Noel Josephson of Ceres Organics

April 20, 2023 at 4:17 PM

Ceres Organics was Aotearoa/New Zealand’s first organic co-op, starting out from a garage in Mt Wellington/Panmure in Auckland in 1982. From these humble beginnings it quickly transformed into the leading distribution company that we know and love today, operating across Australia and New Zealand with shareholdings in organic companies in Thailand and Argentina.  Noel Josephson was there from the start and is still involved today and, ahead of Organic Week (1-7 May), we caught up with him to find out more about this market leader of the organic world.

Noel Josephson, Chair, Ceres Enterprises

How do the values of your business drive the decisions you make?

Our company was born out of concern for the future of the earth and humanity, actually out of a small study group interested in social and economic questions and the perspectives Rudolf Steiner gave as outlines for pathways forward. It has always been purpose driven, that is we place high value on including social and environmental factors in our decisions and more especially in our actions as practical steps.  Our purpose comes from our early years ‘ to bring healing to the earth and humankind’ by rejecting commercial economics and focusing on relational economics and in our work to transform our relationship to nature and improve the wellbeing of people through organics.  This is supplemented by 7 beliefs including placing the care of the earth and the dignity of each human being first, supported by ethical behaviour, working together, looking forward, making it happen and finding the passion in what we do.

Why is what you’re doing important/different from the mainstream?

Humanity needs to reconnect with the earth and with each other.  We can’t do that through the commercialisation of everything, that is by leading with money and making decisions alone on money.  We have to lead with the supply of goods and services based on forming relationships of working together where money follows as an indication of the social health of what we are doing, not the purpose.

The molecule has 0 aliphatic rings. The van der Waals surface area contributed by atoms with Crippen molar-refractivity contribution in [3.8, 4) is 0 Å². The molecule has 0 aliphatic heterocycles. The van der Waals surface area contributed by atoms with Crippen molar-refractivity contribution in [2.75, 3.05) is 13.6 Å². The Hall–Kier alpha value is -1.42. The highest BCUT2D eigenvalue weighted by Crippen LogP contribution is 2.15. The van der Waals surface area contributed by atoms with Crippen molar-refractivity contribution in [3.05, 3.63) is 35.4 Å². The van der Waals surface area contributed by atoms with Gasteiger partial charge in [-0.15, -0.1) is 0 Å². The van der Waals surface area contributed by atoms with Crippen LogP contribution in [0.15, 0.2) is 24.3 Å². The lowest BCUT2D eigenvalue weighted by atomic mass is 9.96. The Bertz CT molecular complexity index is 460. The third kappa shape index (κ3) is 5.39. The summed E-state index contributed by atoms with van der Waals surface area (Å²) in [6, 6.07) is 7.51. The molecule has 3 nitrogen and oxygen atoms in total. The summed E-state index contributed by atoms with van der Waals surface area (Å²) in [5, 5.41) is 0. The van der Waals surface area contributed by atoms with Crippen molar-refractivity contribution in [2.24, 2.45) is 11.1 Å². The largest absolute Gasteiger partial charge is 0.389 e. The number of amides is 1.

As a founder Noel has been at Ceres since the beginning and across 5 decades!

How does your business fit within or contribute to your local community?

We support the local organic sector and GE free movements, however we also recognise we source organic products from across the world from where they grow best or from where there is an artisan approach to providing a quality product.  Most importantly in the criteria is where we can form a relationship with the grower or producer and it can move from a transaction to a partnership where through shared beliefs we can do something more to further our shared purpose.  Because we operate in an international environment we are tuned to being world citizens without borders, uniting with others to put the earth first along with human relationships.  Of course as part of this we have in our consciousness that this also is to serve consumers across New Zealand and Australia.   

What have the challenges been and how have you overcome them?

Many on every front, but perhaps the greatest is communicating to people the deeper value of organics as a pathway to the future for the sake of being in harmony with the earth and for the social wellbeing of humankind.  It’s finding the right words but also working from limited budgets to communicate where we trigger a true realisation for people that humanity’s current path is towards more upheaval.  Organics has to move from this being a thought, something people like, to embodying it within their will and for it to become central in their actions, such that it becomes a pathway of re-connecting with the earth and with others. Internally it applies also where Ceres as a company moves more as a social organisation consciously aware of each other to serve those who form our wider community of suppliers through to consumers.

What else would you like our customers to know about your business?

Our commitment is to an ethical product sourced from working in harmony with nature and the social needs of farmers while matching this with the needs of consumers – or organics in its fullest embodiment as a renewal of our social life and our relationship with the earth.